What his teachers say: Emmanuel is a poetic soul with grand ambitions. Presenting his project for tech, he invented a word: “hyper-innovation.” The class loved it, and so did the European Commission, which named Paris Europe’s capital of innovation and awarded the city a €1 million prize. Techies cheered when Macron vowed to get venture capital funds for tech flowing in Europe, via a €10 billion French fund for innovation, a €1 billion Franco-German fund, and a European innovation agency modeled after the United States’ Defense Advanced Research Projects Agency. But they are still waiting for the money. The €10 billion fund, financed via sales of French state-owned assets, will not be online for years, and when it is up and running, only its dividends will be used for tech projects, providing just €100 million to €200 million per year. The Franco-German fund is still embryonic. And so is the European innovation agency: an exciting idea, but for now, just that.
What his classmates say: Sure, Europe is no Silicon Valley when it comes to venture capital for startups. But Macron has done us plenty of good anyway. In France, he’s reformed a rigid labor code that caused small firms plenty of headaches, and he’s getting ready to slash social charges and a much-decried wealth tax, a move that his government says will release €3 billion into the economy and make France much more welcoming for potential investors. “Macron is doing a lot to make France a more attractive place for tech investors. Obviously, a lot of this is happening at the European level, and will take time to bear fruit. But we appreciate the positive signal,” said Yves Weisselberger, founder of the Snapcar ride-sharing app.
Meanwhile, his fellows in the EU hope Macron takes an inclusive approach to tech investment. If he chooses to work only with Germany to launch new agencies or investment funds, central and eastern EU countries could be left out. “On a European level, we need more coordination,” said Krzysztof Szubert, the Polish digital ministry’s secretary of state and EU negotiator.
Overall appraisal: It will be some time before Europe has a broad stable of tech unicorns — firms valued at over $1 billion. But insiders appreciate Macron sending the right signals.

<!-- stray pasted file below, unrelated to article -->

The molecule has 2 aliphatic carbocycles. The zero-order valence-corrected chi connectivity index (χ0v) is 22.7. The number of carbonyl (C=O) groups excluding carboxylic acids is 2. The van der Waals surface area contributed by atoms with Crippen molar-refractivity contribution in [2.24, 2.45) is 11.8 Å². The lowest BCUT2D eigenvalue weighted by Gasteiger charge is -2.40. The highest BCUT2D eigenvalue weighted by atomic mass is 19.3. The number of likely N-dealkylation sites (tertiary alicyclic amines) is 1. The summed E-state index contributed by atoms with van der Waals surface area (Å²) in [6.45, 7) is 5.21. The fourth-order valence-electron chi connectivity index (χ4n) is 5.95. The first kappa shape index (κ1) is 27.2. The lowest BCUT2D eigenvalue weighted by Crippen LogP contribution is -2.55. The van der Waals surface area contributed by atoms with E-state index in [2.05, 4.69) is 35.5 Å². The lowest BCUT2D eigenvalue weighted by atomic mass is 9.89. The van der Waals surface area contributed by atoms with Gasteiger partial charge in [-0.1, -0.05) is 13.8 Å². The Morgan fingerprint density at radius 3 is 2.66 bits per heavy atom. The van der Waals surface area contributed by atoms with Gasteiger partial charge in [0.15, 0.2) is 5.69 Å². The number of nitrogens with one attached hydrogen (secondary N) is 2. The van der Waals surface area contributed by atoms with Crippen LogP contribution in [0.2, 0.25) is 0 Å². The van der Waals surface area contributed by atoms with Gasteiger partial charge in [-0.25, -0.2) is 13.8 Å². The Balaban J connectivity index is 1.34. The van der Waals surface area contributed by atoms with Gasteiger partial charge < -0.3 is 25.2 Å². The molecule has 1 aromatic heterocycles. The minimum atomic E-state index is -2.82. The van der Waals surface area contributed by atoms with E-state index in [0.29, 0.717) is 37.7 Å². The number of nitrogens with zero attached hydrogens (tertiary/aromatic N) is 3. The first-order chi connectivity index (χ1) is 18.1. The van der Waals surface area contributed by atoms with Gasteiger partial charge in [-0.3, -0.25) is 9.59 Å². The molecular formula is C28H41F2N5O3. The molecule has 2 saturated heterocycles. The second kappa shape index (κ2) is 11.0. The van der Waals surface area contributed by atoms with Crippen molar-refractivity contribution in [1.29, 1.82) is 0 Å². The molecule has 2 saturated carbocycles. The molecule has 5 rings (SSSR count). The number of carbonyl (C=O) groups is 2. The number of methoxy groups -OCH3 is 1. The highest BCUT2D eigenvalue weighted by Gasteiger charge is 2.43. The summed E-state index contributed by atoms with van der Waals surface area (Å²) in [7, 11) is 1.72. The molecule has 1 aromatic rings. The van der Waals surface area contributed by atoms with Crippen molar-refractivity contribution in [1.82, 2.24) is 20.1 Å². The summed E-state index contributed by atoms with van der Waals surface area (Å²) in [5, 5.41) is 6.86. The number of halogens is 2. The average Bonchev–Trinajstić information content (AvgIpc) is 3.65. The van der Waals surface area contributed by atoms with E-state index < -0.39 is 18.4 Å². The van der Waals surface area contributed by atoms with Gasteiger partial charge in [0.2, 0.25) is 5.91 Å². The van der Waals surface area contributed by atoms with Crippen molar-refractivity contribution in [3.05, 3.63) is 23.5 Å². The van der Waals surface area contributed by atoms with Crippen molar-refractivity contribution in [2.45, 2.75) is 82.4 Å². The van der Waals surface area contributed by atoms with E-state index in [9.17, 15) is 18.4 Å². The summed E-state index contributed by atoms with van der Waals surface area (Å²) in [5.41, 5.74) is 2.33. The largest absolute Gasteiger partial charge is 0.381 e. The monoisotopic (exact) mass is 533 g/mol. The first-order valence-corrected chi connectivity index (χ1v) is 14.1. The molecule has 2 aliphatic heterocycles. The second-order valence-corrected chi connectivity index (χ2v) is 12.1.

Digital single market
What his teachers say: Emmanuel gets top marks for public speaking and motivating his classmates. His performance at the Digital Summit in Tallinn at the end of September reinvigorated the EU’s passion for digital and kickstarted talks on a number of European initiatives.
But Macron loses some major points for a lack of originality. Some might even call it an egregious case of plagiarism. A rule he proposed to force platforms to become more transparent in how they treat less powerful players is a copy-paste job on proposals put forth by his predecessor, François Hollande. His transparency rules —designed to prevent big platforms from de-listing or pushing down their competitors — may seem like an original thought. In reality, they are simply an initiative launched by the previous French government wrapped up in new PR packaging.
What his classmates say: All in all, they seem to think their peer has the right idea. Member countries are happy that someone powerful is pushing the digital discussion forward. The European Commission is happy to see Macron defend ideas similar to its own, including a transparency mechanism due to be put in place early next year. Like the French, the Commission wants to give small third-party sellers stronger negotiating power.
Where Macron falls short is in advocating a revenue tax for big tech companies, a move that tech insiders say goes against the spirit of the EU’s digital strategy. “It will break the digital single market,” a tech industry lobbyist said of Macron’s broader platforms and tax proposals. Others worry that such moves may mask a less welcome agenda. “We do need to have Europe moving forward on the digital agenda,” a Northern European diplomat said. But, the person added: “We will look carefully so it doesn’t turn into French protectionism.”
Overall: Macron seems to grasp the basic concept of a digital single market, but it’s still not clear if he will take a more protectionist route, burning bridges with his fellow classmates.